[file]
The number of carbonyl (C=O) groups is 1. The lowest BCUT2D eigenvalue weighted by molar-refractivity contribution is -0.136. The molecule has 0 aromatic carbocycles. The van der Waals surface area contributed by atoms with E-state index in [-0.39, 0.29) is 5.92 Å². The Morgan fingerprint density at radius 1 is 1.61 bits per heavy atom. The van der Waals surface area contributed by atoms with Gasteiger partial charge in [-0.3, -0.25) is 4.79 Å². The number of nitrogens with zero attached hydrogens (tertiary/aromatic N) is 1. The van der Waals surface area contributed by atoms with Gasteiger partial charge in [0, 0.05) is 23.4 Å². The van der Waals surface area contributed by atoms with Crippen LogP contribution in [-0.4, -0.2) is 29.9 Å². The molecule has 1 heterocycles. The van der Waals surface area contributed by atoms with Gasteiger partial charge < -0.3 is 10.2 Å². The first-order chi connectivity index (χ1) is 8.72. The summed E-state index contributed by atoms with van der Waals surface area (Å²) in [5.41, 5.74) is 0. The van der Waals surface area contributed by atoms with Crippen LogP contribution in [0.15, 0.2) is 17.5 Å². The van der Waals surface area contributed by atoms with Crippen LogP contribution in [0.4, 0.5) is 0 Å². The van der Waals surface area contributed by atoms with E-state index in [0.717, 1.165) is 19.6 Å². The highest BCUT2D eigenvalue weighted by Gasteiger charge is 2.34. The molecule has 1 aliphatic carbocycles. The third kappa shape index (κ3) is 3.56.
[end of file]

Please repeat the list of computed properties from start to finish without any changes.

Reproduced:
The number of carbonyl (C=O) groups is 1. The lowest BCUT2D eigenvalue weighted by molar-refractivity contribution is -0.136. The molecule has 0 aromatic carbocycles. The van der Waals surface area contributed by atoms with E-state index in [-0.39, 0.29) is 5.92 Å². The Morgan fingerprint density at radius 1 is 1.61 bits per heavy atom. The van der Waals surface area contributed by atoms with Gasteiger partial charge in [-0.3, -0.25) is 4.79 Å². The number of nitrogens with zero attached hydrogens (tertiary/aromatic N) is 1. The van der Waals surface area contributed by atoms with Gasteiger partial charge in [0, 0.05) is 23.4 Å². The van der Waals surface area contributed by atoms with Crippen LogP contribution in [-0.4, -0.2) is 29.9 Å². The molecule has 1 heterocycles. The van der Waals surface area contributed by atoms with Gasteiger partial charge < -0.3 is 10.2 Å². The first-order chi connectivity index (χ1) is 8.72. The summed E-state index contributed by atoms with van der Waals surface area (Å²) in [5.41, 5.74) is 0. The van der Waals surface area contributed by atoms with Crippen LogP contribution in [0.15, 0.2) is 17.5 Å². The van der Waals surface area contributed by atoms with Crippen LogP contribution in [0.4, 0.5) is 0 Å². The van der Waals surface area contributed by atoms with E-state index in [0.717, 1.165) is 19.6 Å². The highest BCUT2D eigenvalue weighted by Gasteiger charge is 2.34. The molecule has 1 aliphatic carbocycles. The third kappa shape index (κ3) is 3.56.